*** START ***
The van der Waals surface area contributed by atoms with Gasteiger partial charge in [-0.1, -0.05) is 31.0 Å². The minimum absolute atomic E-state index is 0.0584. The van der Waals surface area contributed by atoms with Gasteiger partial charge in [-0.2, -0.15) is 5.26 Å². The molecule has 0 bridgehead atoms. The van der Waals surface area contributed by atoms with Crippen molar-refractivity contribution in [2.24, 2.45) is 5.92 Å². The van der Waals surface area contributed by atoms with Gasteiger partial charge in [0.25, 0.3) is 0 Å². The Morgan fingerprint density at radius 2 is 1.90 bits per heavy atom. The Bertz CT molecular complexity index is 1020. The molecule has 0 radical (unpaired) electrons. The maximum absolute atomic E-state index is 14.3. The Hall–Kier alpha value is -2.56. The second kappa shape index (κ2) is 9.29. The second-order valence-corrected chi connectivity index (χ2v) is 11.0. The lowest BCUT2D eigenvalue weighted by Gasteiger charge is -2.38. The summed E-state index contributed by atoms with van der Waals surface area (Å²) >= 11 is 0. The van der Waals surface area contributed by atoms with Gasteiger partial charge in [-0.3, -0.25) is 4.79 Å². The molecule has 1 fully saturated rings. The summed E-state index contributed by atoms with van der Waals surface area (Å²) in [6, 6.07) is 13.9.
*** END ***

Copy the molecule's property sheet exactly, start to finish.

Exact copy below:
The van der Waals surface area contributed by atoms with Gasteiger partial charge in [-0.1, -0.05) is 31.0 Å². The minimum absolute atomic E-state index is 0.0584. The van der Waals surface area contributed by atoms with Gasteiger partial charge in [-0.2, -0.15) is 5.26 Å². The molecule has 0 bridgehead atoms. The van der Waals surface area contributed by atoms with Crippen molar-refractivity contribution in [2.24, 2.45) is 5.92 Å². The van der Waals surface area contributed by atoms with Gasteiger partial charge in [0.25, 0.3) is 0 Å². The Morgan fingerprint density at radius 2 is 1.90 bits per heavy atom. The Bertz CT molecular complexity index is 1020. The molecule has 0 radical (unpaired) electrons. The maximum absolute atomic E-state index is 14.3. The Hall–Kier alpha value is -2.56. The second kappa shape index (κ2) is 9.29. The second-order valence-corrected chi connectivity index (χ2v) is 11.0. The lowest BCUT2D eigenvalue weighted by Gasteiger charge is -2.38. The summed E-state index contributed by atoms with van der Waals surface area (Å²) >= 11 is 0. The van der Waals surface area contributed by atoms with Gasteiger partial charge in [-0.3, -0.25) is 4.79 Å². The molecule has 1 fully saturated rings. The summed E-state index contributed by atoms with van der Waals surface area (Å²) in [6, 6.07) is 13.9.